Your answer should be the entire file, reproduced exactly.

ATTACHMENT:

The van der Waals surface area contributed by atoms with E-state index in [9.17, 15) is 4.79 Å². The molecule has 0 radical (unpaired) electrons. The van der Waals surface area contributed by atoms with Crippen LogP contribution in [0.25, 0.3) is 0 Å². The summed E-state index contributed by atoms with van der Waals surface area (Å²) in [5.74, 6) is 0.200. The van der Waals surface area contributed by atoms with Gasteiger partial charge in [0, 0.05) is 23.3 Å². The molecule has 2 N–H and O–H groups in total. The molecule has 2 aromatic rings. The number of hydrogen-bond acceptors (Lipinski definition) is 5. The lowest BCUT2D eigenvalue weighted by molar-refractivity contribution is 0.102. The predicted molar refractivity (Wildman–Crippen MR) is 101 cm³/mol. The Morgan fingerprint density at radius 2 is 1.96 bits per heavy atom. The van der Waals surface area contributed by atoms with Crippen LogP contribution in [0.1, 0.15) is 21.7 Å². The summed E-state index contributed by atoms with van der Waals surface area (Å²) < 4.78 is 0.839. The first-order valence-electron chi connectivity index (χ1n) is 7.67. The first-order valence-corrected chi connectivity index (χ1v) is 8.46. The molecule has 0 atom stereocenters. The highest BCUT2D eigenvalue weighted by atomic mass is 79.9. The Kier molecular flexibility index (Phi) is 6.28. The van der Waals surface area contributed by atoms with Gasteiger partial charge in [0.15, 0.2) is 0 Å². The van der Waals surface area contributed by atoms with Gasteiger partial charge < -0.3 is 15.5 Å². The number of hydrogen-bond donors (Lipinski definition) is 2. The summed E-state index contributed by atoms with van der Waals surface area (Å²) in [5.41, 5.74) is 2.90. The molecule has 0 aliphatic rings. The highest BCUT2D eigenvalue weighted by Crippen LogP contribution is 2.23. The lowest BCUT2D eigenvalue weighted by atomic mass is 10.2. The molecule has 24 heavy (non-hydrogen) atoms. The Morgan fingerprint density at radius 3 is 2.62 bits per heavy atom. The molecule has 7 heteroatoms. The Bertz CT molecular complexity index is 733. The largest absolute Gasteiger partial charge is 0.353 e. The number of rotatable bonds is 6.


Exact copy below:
The van der Waals surface area contributed by atoms with E-state index in [9.17, 15) is 4.79 Å². The molecule has 0 radical (unpaired) electrons. The van der Waals surface area contributed by atoms with Crippen LogP contribution in [0.25, 0.3) is 0 Å². The summed E-state index contributed by atoms with van der Waals surface area (Å²) in [5.74, 6) is 0.200. The van der Waals surface area contributed by atoms with Gasteiger partial charge in [0, 0.05) is 23.3 Å². The molecule has 2 N–H and O–H groups in total. The molecule has 2 aromatic rings. The number of hydrogen-bond acceptors (Lipinski definition) is 5. The lowest BCUT2D eigenvalue weighted by molar-refractivity contribution is 0.102. The predicted molar refractivity (Wildman–Crippen MR) is 101 cm³/mol. The Morgan fingerprint density at radius 2 is 1.96 bits per heavy atom. The van der Waals surface area contributed by atoms with Crippen LogP contribution in [0.1, 0.15) is 21.7 Å². The summed E-state index contributed by atoms with van der Waals surface area (Å²) < 4.78 is 0.839. The first-order valence-electron chi connectivity index (χ1n) is 7.67. The first-order valence-corrected chi connectivity index (χ1v) is 8.46. The molecule has 0 atom stereocenters. The highest BCUT2D eigenvalue weighted by atomic mass is 79.9. The Kier molecular flexibility index (Phi) is 6.28. The van der Waals surface area contributed by atoms with Gasteiger partial charge in [0.15, 0.2) is 0 Å². The van der Waals surface area contributed by atoms with Gasteiger partial charge < -0.3 is 15.5 Å². The number of hydrogen-bond donors (Lipinski definition) is 2. The summed E-state index contributed by atoms with van der Waals surface area (Å²) in [5.41, 5.74) is 2.90. The molecule has 0 aliphatic rings. The highest BCUT2D eigenvalue weighted by Crippen LogP contribution is 2.23. The lowest BCUT2D eigenvalue weighted by atomic mass is 10.2. The molecule has 24 heavy (non-hydrogen) atoms. The Morgan fingerprint density at radius 3 is 2.62 bits per heavy atom. The molecule has 7 heteroatoms. The Bertz CT molecular complexity index is 733. The largest absolute Gasteiger partial charge is 0.353 e. The number of rotatable bonds is 6.